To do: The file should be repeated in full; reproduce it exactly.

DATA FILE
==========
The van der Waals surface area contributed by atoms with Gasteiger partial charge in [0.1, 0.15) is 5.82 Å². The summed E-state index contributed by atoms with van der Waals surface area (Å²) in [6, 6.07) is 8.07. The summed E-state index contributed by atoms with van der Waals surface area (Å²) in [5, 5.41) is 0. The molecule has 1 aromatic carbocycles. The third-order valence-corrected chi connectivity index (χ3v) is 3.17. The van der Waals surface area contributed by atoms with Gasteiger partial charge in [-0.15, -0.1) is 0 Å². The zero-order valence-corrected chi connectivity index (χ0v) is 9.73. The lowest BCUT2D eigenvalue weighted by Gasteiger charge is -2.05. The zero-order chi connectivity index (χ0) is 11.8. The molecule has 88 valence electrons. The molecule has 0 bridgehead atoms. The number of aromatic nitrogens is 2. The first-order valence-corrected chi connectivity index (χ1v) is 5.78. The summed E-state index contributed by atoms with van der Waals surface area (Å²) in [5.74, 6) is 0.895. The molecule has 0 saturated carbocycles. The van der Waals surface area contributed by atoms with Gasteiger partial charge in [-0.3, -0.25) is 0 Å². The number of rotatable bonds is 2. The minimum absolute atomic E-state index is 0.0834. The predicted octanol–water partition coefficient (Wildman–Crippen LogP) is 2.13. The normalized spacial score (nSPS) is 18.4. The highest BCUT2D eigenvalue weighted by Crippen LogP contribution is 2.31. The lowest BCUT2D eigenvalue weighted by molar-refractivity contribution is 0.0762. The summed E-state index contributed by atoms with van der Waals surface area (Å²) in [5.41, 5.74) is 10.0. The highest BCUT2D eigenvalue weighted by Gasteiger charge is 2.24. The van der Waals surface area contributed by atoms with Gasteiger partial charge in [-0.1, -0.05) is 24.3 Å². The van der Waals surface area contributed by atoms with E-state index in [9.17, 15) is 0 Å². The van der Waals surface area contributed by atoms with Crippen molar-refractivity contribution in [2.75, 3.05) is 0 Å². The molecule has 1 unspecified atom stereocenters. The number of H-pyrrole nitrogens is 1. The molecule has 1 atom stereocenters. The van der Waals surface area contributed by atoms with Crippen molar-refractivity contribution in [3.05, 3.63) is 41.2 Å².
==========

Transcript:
The van der Waals surface area contributed by atoms with Gasteiger partial charge in [0.1, 0.15) is 5.82 Å². The summed E-state index contributed by atoms with van der Waals surface area (Å²) in [6, 6.07) is 8.07. The summed E-state index contributed by atoms with van der Waals surface area (Å²) in [5, 5.41) is 0. The molecule has 1 aromatic carbocycles. The third-order valence-corrected chi connectivity index (χ3v) is 3.17. The van der Waals surface area contributed by atoms with Gasteiger partial charge in [-0.15, -0.1) is 0 Å². The zero-order valence-corrected chi connectivity index (χ0v) is 9.73. The lowest BCUT2D eigenvalue weighted by Gasteiger charge is -2.05. The zero-order chi connectivity index (χ0) is 11.8. The molecule has 88 valence electrons. The molecule has 0 bridgehead atoms. The number of aromatic nitrogens is 2. The first-order valence-corrected chi connectivity index (χ1v) is 5.78. The summed E-state index contributed by atoms with van der Waals surface area (Å²) in [5.74, 6) is 0.895. The molecule has 0 saturated carbocycles. The van der Waals surface area contributed by atoms with Gasteiger partial charge in [-0.3, -0.25) is 0 Å². The number of rotatable bonds is 2. The minimum absolute atomic E-state index is 0.0834. The predicted octanol–water partition coefficient (Wildman–Crippen LogP) is 2.13. The normalized spacial score (nSPS) is 18.4. The highest BCUT2D eigenvalue weighted by Crippen LogP contribution is 2.31. The lowest BCUT2D eigenvalue weighted by molar-refractivity contribution is 0.0762. The summed E-state index contributed by atoms with van der Waals surface area (Å²) in [5.41, 5.74) is 10.0. The highest BCUT2D eigenvalue weighted by Gasteiger charge is 2.24. The van der Waals surface area contributed by atoms with Gasteiger partial charge in [-0.1, -0.05) is 24.3 Å². The van der Waals surface area contributed by atoms with E-state index in [9.17, 15) is 0 Å². The van der Waals surface area contributed by atoms with Crippen molar-refractivity contribution in [2.75, 3.05) is 0 Å². The molecule has 1 unspecified atom stereocenters. The number of H-pyrrole nitrogens is 1. The molecule has 1 atom stereocenters. The van der Waals surface area contributed by atoms with Crippen molar-refractivity contribution in [3.05, 3.63) is 41.2 Å².